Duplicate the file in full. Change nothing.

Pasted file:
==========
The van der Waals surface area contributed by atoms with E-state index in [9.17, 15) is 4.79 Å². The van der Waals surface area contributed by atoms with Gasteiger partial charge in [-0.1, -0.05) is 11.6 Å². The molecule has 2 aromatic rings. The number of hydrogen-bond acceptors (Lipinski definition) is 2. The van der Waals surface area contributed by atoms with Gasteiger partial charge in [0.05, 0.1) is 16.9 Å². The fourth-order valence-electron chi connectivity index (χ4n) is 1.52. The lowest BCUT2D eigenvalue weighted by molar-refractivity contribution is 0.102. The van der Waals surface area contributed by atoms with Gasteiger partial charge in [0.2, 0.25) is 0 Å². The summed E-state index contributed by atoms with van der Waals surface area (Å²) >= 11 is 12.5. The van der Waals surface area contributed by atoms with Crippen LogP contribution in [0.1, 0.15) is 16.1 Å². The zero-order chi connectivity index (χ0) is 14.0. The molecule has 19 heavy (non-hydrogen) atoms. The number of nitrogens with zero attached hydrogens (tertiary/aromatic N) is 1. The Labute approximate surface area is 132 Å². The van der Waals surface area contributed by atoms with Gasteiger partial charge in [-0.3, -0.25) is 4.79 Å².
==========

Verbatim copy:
The van der Waals surface area contributed by atoms with E-state index in [9.17, 15) is 4.79 Å². The van der Waals surface area contributed by atoms with Gasteiger partial charge in [-0.1, -0.05) is 11.6 Å². The molecule has 2 aromatic rings. The number of hydrogen-bond acceptors (Lipinski definition) is 2. The van der Waals surface area contributed by atoms with Gasteiger partial charge in [0.05, 0.1) is 16.9 Å². The fourth-order valence-electron chi connectivity index (χ4n) is 1.52. The lowest BCUT2D eigenvalue weighted by molar-refractivity contribution is 0.102. The van der Waals surface area contributed by atoms with Gasteiger partial charge in [0.2, 0.25) is 0 Å². The summed E-state index contributed by atoms with van der Waals surface area (Å²) >= 11 is 12.5. The van der Waals surface area contributed by atoms with Crippen LogP contribution in [0.1, 0.15) is 16.1 Å². The zero-order chi connectivity index (χ0) is 14.0. The molecule has 19 heavy (non-hydrogen) atoms. The number of nitrogens with zero attached hydrogens (tertiary/aromatic N) is 1. The Labute approximate surface area is 132 Å². The van der Waals surface area contributed by atoms with Gasteiger partial charge in [-0.3, -0.25) is 4.79 Å².